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we have just expressed. We refer to property, or wealth. That the influence of political institutions on this great concern is important, inestimable, we mean not to deny. But, as we have already suggested, it is chiefly negative. Government enriches a people by removing obstructions to their powers, by defending them from wrong, and thus giving them opportunity to enrich themselves. Government is not the spring of the wealth of nations, but their own sagacity, industry, enterprise, and force of character. To leave a people to themselves, is generally the best service their rulers can render. Time was, when sovereigns fixed prices and wages, regulated industry and expense, and imagined that a nation would starve and perish, if it were not guided and guarded like an infant. But we have learned, that men are their own best guardians, that property is safest under its owner's care, and that, generally speaking, even great enterprises can better be accomplished by the voluntary association of individuals, than by the state. Indeed, we are met at every stage of this discussion by the truth, that political power is a weak engine compared with individual intelligence, virtue and effort; and we are the more anxious to enforce this truth, because, through an extravagant estimate of government, men are apt to expect from it what they must do for themselves, and to throw upon it the blame which belongs to their own feebleness and improvidence. The great hope of society is individual character. Civilization and political institutions are themselves sources of not a few evils, which nothing but the intellectual and moral energy of the private citizen can avert or relieve. Such, for example, are the monstrous inequalities of property, the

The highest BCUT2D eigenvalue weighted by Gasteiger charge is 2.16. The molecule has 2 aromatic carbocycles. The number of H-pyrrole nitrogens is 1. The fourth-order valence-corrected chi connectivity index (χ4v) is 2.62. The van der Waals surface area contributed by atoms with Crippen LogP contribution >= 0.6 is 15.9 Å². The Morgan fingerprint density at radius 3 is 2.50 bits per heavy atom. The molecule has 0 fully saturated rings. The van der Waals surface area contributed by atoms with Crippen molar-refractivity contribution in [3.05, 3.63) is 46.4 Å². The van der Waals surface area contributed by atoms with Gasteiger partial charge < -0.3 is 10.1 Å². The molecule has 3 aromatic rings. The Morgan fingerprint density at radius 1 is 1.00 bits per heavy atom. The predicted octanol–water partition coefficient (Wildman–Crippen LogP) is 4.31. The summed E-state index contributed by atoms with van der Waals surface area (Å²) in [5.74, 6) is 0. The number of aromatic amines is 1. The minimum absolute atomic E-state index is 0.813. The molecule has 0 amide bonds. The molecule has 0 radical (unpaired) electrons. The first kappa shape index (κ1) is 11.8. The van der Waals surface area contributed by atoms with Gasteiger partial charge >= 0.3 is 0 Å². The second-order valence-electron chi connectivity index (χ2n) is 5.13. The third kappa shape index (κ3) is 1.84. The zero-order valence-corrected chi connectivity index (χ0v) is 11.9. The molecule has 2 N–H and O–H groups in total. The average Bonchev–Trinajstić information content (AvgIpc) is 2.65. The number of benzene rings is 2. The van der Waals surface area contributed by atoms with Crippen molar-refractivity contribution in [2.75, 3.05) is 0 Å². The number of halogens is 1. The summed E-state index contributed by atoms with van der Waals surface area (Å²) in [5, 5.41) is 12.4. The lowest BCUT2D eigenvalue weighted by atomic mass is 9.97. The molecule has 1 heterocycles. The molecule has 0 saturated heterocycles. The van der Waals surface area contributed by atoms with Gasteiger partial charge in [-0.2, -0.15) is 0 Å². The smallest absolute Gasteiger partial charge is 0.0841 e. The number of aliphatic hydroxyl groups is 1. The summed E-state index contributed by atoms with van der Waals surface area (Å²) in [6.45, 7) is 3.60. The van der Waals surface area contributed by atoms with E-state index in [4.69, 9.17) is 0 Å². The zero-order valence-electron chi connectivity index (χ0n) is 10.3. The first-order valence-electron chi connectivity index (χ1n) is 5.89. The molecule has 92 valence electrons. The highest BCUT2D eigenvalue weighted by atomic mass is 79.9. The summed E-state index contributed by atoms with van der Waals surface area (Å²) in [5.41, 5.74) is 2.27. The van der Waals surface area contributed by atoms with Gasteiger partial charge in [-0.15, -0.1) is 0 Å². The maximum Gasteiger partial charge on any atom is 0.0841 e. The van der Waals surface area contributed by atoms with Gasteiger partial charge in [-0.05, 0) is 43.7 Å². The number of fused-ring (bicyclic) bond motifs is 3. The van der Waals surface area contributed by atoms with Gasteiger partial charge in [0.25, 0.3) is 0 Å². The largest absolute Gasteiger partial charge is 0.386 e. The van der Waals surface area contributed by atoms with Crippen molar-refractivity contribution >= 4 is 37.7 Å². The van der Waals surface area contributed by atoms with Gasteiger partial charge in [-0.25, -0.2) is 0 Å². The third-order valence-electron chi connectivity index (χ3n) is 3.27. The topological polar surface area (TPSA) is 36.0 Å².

sad contrasts of condition, which disfigure a large city; which laws create and cannot remove; which can only be mitigated and diminished by a principle of moral restraint in the poorer classes, and by a wise beneficence in the rich. The great lesson for men to learn is, that their happiness is in their own hands; that it is to be wrought out by their own faithfulness to God and conscience; that no outward institutions can supply the place of inward principle, of moral energy, whilst this can go far to supply the place of almost every outward aid.

Our remarks will show, that our estimate of political institutions is more moderate than the prevalent one, and that we regard the power, for which ambition has woven so many plots and shed so much blood, as destined to occupy a more and more narrow space, among the means of usefulness and distinction. There is, however, one branch of government, which we hold in high veneration, which we account an unspeakable blessing, and which, for the world, we would not say a word to disparage; and we are the more disposed to speak of it, because its relative importance seems to us little understood. We refer to the Judiciary, a department worth all others in the state. Whilst politicians expend their zeal on transient interests, which perhaps derive their chief importance from their connexion with a party, it is the province of the Judge to apply those solemn and universal laws of rectitude, on which the security, industry, and prosperity of the individual and the state essentially depend. From his tribunal, as from a sacred oracle, go forth the responses of justice. To us there is nothing in the whole fabric of civil institutions so interesting and imposing, as this impartial